The go-no go test in attention deficit disorder is sensitive to methylphenidate

B. L. Trommer, J. A.B. Hoeppner, S. G. Zecker

Research output: Contribution to journalArticlepeer-review

80 Scopus citations


The go-no go test requires a subject to emit a simple motor response to one cue while inhibiting the response in the presence of another cue. This test has been effective in demonstrating impulsivity (elevated commission error rate) in children with attention deficit disorder (ADD). In this study, we examined the effects on go-no go test performance of two doses of methylphenidate (0.15 mg/kg and 0.3 mg/kg) administered in double-blind placebo-controlled fashion to children with ADD. Our results indicate that even modest doses of methylphenidate improve the go-no go performance of these children by decreasing their tendency to make impulsive commission errors. Thus the test is sensitive to the effects of methylphenidate and can be used to monitor a response to therapy.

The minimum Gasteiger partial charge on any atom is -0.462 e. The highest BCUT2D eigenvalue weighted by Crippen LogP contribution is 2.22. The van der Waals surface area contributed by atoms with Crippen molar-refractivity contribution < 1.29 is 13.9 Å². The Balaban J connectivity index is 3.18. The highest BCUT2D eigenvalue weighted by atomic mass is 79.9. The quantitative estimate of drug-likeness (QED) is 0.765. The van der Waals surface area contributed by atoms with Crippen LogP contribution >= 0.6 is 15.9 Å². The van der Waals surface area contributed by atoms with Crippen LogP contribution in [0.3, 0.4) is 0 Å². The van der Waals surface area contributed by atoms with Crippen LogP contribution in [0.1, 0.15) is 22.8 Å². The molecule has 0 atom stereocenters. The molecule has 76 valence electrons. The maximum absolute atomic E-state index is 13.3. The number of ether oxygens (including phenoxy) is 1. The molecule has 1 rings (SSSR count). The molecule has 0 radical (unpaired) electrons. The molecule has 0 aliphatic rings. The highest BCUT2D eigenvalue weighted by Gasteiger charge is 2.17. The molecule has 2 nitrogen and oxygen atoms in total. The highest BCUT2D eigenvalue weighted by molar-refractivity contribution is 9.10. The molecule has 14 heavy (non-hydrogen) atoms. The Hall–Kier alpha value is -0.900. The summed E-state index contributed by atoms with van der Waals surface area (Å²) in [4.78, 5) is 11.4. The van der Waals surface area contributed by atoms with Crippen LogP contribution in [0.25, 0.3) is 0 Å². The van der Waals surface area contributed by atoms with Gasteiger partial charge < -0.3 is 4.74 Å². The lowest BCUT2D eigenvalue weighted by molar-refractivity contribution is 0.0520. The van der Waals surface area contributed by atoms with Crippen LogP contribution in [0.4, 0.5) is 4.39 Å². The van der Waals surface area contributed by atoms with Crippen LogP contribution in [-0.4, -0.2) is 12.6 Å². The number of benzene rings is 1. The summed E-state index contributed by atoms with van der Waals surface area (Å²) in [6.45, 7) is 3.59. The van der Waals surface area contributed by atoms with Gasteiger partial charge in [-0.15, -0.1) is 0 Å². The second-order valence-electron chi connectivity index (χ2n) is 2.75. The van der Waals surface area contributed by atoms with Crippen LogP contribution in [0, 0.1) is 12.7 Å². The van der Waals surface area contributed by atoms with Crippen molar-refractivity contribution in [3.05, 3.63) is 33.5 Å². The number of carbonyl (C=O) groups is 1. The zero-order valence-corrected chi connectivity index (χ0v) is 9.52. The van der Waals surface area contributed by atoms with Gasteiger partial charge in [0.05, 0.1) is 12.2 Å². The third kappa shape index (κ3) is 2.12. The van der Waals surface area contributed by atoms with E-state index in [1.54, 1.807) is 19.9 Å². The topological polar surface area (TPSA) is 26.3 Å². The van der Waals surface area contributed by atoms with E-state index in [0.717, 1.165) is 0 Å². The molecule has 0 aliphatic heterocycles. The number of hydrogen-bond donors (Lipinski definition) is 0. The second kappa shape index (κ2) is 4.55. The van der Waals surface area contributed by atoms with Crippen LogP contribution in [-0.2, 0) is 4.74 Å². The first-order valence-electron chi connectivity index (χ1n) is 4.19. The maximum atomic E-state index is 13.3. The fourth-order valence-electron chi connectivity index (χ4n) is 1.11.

Original languageEnglish (US)
Pages (from-to)S128-131
JournalJournal of child neurology
Issue numberSUPPL.
StatePublished - 1991

ASJC Scopus subject areas

  • Pediatrics, Perinatology, and Child Health
  • Clinical Neurology


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